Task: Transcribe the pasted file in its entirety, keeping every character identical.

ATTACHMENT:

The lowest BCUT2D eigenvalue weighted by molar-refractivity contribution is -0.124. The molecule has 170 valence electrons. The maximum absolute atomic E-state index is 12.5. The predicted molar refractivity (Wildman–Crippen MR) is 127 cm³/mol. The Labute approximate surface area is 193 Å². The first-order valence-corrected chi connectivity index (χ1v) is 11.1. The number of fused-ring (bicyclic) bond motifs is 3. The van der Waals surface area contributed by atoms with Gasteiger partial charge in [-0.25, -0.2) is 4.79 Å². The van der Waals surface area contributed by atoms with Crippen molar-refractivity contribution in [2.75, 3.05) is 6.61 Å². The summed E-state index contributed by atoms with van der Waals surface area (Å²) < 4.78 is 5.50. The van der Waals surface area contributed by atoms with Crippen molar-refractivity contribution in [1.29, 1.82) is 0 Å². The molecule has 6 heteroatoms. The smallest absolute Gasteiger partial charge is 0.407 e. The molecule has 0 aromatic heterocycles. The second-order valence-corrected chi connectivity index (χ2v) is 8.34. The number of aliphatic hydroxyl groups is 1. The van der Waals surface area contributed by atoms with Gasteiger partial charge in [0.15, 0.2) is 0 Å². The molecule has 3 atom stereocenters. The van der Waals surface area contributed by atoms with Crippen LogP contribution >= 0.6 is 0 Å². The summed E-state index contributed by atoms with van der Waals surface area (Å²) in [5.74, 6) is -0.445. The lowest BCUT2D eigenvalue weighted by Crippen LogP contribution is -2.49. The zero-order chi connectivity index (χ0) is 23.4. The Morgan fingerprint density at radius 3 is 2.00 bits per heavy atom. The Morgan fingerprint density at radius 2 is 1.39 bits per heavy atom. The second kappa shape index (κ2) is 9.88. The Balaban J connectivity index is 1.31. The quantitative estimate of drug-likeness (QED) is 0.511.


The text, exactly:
The lowest BCUT2D eigenvalue weighted by molar-refractivity contribution is -0.124. The molecule has 170 valence electrons. The maximum absolute atomic E-state index is 12.5. The predicted molar refractivity (Wildman–Crippen MR) is 127 cm³/mol. The Labute approximate surface area is 193 Å². The first-order valence-corrected chi connectivity index (χ1v) is 11.1. The number of fused-ring (bicyclic) bond motifs is 3. The van der Waals surface area contributed by atoms with Gasteiger partial charge in [-0.25, -0.2) is 4.79 Å². The van der Waals surface area contributed by atoms with Crippen molar-refractivity contribution in [2.75, 3.05) is 6.61 Å². The summed E-state index contributed by atoms with van der Waals surface area (Å²) < 4.78 is 5.50. The van der Waals surface area contributed by atoms with Crippen molar-refractivity contribution in [1.29, 1.82) is 0 Å². The molecule has 6 heteroatoms. The smallest absolute Gasteiger partial charge is 0.407 e. The molecule has 0 aromatic heterocycles. The second-order valence-corrected chi connectivity index (χ2v) is 8.34. The number of aliphatic hydroxyl groups is 1. The van der Waals surface area contributed by atoms with Gasteiger partial charge in [0.15, 0.2) is 0 Å². The molecule has 3 atom stereocenters. The van der Waals surface area contributed by atoms with Crippen LogP contribution >= 0.6 is 0 Å². The summed E-state index contributed by atoms with van der Waals surface area (Å²) in [5.74, 6) is -0.445. The lowest BCUT2D eigenvalue weighted by Crippen LogP contribution is -2.49. The zero-order chi connectivity index (χ0) is 23.4. The Morgan fingerprint density at radius 3 is 2.00 bits per heavy atom. The Morgan fingerprint density at radius 2 is 1.39 bits per heavy atom. The second kappa shape index (κ2) is 9.88. The Balaban J connectivity index is 1.31. The quantitative estimate of drug-likeness (QED) is 0.511.